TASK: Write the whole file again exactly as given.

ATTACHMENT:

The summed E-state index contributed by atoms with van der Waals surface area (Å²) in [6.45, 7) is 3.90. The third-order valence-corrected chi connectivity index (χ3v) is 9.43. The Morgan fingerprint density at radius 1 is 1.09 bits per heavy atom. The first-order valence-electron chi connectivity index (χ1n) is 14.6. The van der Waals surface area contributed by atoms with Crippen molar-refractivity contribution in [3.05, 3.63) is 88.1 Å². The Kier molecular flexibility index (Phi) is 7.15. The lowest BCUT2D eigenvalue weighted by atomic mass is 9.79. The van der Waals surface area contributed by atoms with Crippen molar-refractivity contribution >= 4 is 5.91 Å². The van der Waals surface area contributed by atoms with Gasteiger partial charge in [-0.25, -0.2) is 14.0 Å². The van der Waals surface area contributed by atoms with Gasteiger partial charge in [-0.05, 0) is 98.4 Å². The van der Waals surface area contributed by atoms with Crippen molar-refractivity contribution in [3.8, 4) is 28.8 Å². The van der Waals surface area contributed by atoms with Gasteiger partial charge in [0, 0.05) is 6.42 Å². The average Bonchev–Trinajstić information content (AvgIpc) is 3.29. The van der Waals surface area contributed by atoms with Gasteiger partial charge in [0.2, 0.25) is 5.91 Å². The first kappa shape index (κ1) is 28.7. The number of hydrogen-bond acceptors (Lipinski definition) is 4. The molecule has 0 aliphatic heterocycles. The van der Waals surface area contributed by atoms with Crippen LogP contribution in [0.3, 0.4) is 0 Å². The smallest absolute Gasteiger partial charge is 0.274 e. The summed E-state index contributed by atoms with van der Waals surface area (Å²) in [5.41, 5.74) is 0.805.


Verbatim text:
The summed E-state index contributed by atoms with van der Waals surface area (Å²) in [6.45, 7) is 3.90. The third-order valence-corrected chi connectivity index (χ3v) is 9.43. The Morgan fingerprint density at radius 1 is 1.09 bits per heavy atom. The first-order valence-electron chi connectivity index (χ1n) is 14.6. The van der Waals surface area contributed by atoms with Crippen molar-refractivity contribution in [3.05, 3.63) is 88.1 Å². The Kier molecular flexibility index (Phi) is 7.15. The lowest BCUT2D eigenvalue weighted by atomic mass is 9.79. The van der Waals surface area contributed by atoms with Crippen molar-refractivity contribution >= 4 is 5.91 Å². The van der Waals surface area contributed by atoms with Gasteiger partial charge in [-0.25, -0.2) is 14.0 Å². The van der Waals surface area contributed by atoms with Gasteiger partial charge in [-0.05, 0) is 98.4 Å². The van der Waals surface area contributed by atoms with Crippen molar-refractivity contribution in [3.8, 4) is 28.8 Å². The van der Waals surface area contributed by atoms with Gasteiger partial charge in [0, 0.05) is 6.42 Å². The average Bonchev–Trinajstić information content (AvgIpc) is 3.29. The van der Waals surface area contributed by atoms with Gasteiger partial charge in [0.2, 0.25) is 5.91 Å². The first kappa shape index (κ1) is 28.7. The number of hydrogen-bond acceptors (Lipinski definition) is 4. The molecule has 0 aliphatic heterocycles. The van der Waals surface area contributed by atoms with Crippen LogP contribution in [0.3, 0.4) is 0 Å². The smallest absolute Gasteiger partial charge is 0.274 e. The summed E-state index contributed by atoms with van der Waals surface area (Å²) in [5.41, 5.74) is 0.805.